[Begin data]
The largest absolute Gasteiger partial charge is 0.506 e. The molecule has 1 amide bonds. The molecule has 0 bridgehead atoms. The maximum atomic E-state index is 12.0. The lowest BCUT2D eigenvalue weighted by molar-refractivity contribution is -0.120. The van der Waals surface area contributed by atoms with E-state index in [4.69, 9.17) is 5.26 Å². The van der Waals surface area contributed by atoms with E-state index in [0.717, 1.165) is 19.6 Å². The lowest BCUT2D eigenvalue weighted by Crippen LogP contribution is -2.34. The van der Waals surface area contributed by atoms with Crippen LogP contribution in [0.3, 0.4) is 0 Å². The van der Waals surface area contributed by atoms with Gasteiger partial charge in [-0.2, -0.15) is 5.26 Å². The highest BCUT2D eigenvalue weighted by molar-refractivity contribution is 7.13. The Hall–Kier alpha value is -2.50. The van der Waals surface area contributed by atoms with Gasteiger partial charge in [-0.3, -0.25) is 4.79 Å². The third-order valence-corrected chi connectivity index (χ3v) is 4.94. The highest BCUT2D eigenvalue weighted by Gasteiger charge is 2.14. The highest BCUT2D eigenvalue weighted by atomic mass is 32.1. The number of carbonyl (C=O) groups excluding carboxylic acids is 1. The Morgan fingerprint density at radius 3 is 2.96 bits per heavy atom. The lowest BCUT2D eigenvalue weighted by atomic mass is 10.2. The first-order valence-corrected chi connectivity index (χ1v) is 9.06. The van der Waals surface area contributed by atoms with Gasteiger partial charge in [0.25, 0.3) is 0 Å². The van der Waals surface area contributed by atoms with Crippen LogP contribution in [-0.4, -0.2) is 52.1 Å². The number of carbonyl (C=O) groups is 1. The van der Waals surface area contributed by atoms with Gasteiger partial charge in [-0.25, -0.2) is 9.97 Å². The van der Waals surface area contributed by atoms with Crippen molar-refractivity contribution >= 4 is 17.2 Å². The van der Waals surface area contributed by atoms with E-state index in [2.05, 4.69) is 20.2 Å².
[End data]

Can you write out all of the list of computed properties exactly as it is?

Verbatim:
The largest absolute Gasteiger partial charge is 0.506 e. The molecule has 1 amide bonds. The molecule has 0 bridgehead atoms. The maximum atomic E-state index is 12.0. The lowest BCUT2D eigenvalue weighted by molar-refractivity contribution is -0.120. The van der Waals surface area contributed by atoms with E-state index in [4.69, 9.17) is 5.26 Å². The van der Waals surface area contributed by atoms with E-state index in [0.717, 1.165) is 19.6 Å². The lowest BCUT2D eigenvalue weighted by Crippen LogP contribution is -2.34. The van der Waals surface area contributed by atoms with Crippen LogP contribution in [0.3, 0.4) is 0 Å². The van der Waals surface area contributed by atoms with Gasteiger partial charge in [-0.2, -0.15) is 5.26 Å². The highest BCUT2D eigenvalue weighted by molar-refractivity contribution is 7.13. The Hall–Kier alpha value is -2.50. The van der Waals surface area contributed by atoms with Gasteiger partial charge in [-0.3, -0.25) is 4.79 Å². The third-order valence-corrected chi connectivity index (χ3v) is 4.94. The highest BCUT2D eigenvalue weighted by Gasteiger charge is 2.14. The highest BCUT2D eigenvalue weighted by atomic mass is 32.1. The number of carbonyl (C=O) groups excluding carboxylic acids is 1. The Morgan fingerprint density at radius 3 is 2.96 bits per heavy atom. The lowest BCUT2D eigenvalue weighted by atomic mass is 10.2. The first-order valence-corrected chi connectivity index (χ1v) is 9.06. The van der Waals surface area contributed by atoms with Gasteiger partial charge in [0.25, 0.3) is 0 Å². The van der Waals surface area contributed by atoms with Crippen LogP contribution in [-0.4, -0.2) is 52.1 Å². The number of carbonyl (C=O) groups is 1. The van der Waals surface area contributed by atoms with Gasteiger partial charge in [-0.25, -0.2) is 9.97 Å². The van der Waals surface area contributed by atoms with Crippen molar-refractivity contribution >= 4 is 17.2 Å². The van der Waals surface area contributed by atoms with E-state index in [2.05, 4.69) is 20.2 Å².